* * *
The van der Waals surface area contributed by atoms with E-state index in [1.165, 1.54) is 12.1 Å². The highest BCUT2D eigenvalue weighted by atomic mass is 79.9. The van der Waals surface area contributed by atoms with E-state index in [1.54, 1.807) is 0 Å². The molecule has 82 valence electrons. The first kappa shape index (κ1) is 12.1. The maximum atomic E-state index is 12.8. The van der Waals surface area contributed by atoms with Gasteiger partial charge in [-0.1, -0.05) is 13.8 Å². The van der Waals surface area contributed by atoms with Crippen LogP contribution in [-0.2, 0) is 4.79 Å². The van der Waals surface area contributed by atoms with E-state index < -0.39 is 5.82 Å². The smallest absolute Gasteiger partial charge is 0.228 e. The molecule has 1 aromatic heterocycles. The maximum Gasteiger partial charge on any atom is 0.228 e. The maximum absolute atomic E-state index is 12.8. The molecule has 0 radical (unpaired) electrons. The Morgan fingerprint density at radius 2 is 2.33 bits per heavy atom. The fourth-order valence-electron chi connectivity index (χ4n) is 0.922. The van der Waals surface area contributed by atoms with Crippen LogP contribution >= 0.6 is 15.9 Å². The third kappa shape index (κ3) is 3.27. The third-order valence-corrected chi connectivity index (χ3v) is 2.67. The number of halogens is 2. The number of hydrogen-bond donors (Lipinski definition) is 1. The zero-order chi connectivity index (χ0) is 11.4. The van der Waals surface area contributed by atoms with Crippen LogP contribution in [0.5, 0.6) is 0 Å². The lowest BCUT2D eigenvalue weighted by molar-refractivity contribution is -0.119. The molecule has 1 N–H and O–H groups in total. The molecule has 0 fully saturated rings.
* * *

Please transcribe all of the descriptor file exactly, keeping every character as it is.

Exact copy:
The van der Waals surface area contributed by atoms with E-state index in [1.165, 1.54) is 12.1 Å². The highest BCUT2D eigenvalue weighted by atomic mass is 79.9. The van der Waals surface area contributed by atoms with E-state index in [1.54, 1.807) is 0 Å². The molecule has 82 valence electrons. The first kappa shape index (κ1) is 12.1. The maximum atomic E-state index is 12.8. The van der Waals surface area contributed by atoms with Gasteiger partial charge in [-0.1, -0.05) is 13.8 Å². The van der Waals surface area contributed by atoms with Crippen LogP contribution in [-0.2, 0) is 4.79 Å². The van der Waals surface area contributed by atoms with E-state index < -0.39 is 5.82 Å². The smallest absolute Gasteiger partial charge is 0.228 e. The molecule has 1 aromatic heterocycles. The maximum Gasteiger partial charge on any atom is 0.228 e. The maximum absolute atomic E-state index is 12.8. The molecule has 0 radical (unpaired) electrons. The Morgan fingerprint density at radius 2 is 2.33 bits per heavy atom. The fourth-order valence-electron chi connectivity index (χ4n) is 0.922. The van der Waals surface area contributed by atoms with Crippen LogP contribution >= 0.6 is 15.9 Å². The third kappa shape index (κ3) is 3.27. The third-order valence-corrected chi connectivity index (χ3v) is 2.67. The number of halogens is 2. The number of hydrogen-bond donors (Lipinski definition) is 1. The zero-order chi connectivity index (χ0) is 11.4. The van der Waals surface area contributed by atoms with Crippen LogP contribution in [0.5, 0.6) is 0 Å². The lowest BCUT2D eigenvalue weighted by molar-refractivity contribution is -0.119. The molecule has 1 N–H and O–H groups in total. The molecule has 0 fully saturated rings.